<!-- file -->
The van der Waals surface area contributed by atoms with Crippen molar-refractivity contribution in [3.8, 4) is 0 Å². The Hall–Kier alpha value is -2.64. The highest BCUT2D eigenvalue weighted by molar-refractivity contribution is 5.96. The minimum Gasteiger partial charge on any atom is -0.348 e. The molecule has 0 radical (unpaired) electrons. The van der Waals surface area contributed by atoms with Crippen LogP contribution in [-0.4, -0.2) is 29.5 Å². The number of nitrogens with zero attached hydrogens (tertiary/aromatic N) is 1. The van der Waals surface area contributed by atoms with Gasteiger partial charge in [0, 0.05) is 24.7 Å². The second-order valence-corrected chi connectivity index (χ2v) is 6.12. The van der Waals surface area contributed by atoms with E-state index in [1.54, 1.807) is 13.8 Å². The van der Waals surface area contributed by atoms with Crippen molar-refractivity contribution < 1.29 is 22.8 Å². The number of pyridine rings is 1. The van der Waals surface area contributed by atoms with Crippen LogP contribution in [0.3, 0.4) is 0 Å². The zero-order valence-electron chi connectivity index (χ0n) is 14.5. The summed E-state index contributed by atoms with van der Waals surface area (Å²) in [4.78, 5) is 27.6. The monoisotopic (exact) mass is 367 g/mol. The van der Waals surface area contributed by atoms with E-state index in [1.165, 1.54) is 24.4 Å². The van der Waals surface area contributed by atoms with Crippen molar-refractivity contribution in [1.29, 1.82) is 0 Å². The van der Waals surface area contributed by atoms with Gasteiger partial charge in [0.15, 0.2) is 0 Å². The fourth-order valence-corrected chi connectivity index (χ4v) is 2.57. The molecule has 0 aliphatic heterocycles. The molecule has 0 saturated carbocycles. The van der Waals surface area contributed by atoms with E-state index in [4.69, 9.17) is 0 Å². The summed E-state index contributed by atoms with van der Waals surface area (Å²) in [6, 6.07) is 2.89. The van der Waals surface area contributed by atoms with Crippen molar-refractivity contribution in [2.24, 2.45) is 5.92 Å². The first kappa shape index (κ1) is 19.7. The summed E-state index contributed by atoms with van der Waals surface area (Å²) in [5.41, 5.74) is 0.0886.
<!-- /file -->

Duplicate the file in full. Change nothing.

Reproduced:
The van der Waals surface area contributed by atoms with Crippen molar-refractivity contribution in [3.8, 4) is 0 Å². The Hall–Kier alpha value is -2.64. The highest BCUT2D eigenvalue weighted by molar-refractivity contribution is 5.96. The minimum Gasteiger partial charge on any atom is -0.348 e. The molecule has 0 radical (unpaired) electrons. The van der Waals surface area contributed by atoms with Crippen LogP contribution in [-0.4, -0.2) is 29.5 Å². The number of nitrogens with zero attached hydrogens (tertiary/aromatic N) is 1. The van der Waals surface area contributed by atoms with Gasteiger partial charge in [0, 0.05) is 24.7 Å². The second-order valence-corrected chi connectivity index (χ2v) is 6.12. The van der Waals surface area contributed by atoms with E-state index in [1.54, 1.807) is 13.8 Å². The van der Waals surface area contributed by atoms with Crippen molar-refractivity contribution < 1.29 is 22.8 Å². The number of pyridine rings is 1. The van der Waals surface area contributed by atoms with Crippen LogP contribution in [0.3, 0.4) is 0 Å². The zero-order valence-electron chi connectivity index (χ0n) is 14.5. The summed E-state index contributed by atoms with van der Waals surface area (Å²) in [4.78, 5) is 27.6. The monoisotopic (exact) mass is 367 g/mol. The van der Waals surface area contributed by atoms with E-state index in [1.165, 1.54) is 24.4 Å². The van der Waals surface area contributed by atoms with Crippen molar-refractivity contribution in [1.29, 1.82) is 0 Å². The van der Waals surface area contributed by atoms with Gasteiger partial charge in [0.15, 0.2) is 0 Å². The fourth-order valence-corrected chi connectivity index (χ4v) is 2.57. The molecule has 0 aliphatic heterocycles. The molecule has 0 saturated carbocycles. The van der Waals surface area contributed by atoms with E-state index in [4.69, 9.17) is 0 Å². The summed E-state index contributed by atoms with van der Waals surface area (Å²) in [6, 6.07) is 2.89. The van der Waals surface area contributed by atoms with Crippen molar-refractivity contribution in [2.24, 2.45) is 5.92 Å². The first kappa shape index (κ1) is 19.7. The summed E-state index contributed by atoms with van der Waals surface area (Å²) in [5.41, 5.74) is 0.0886.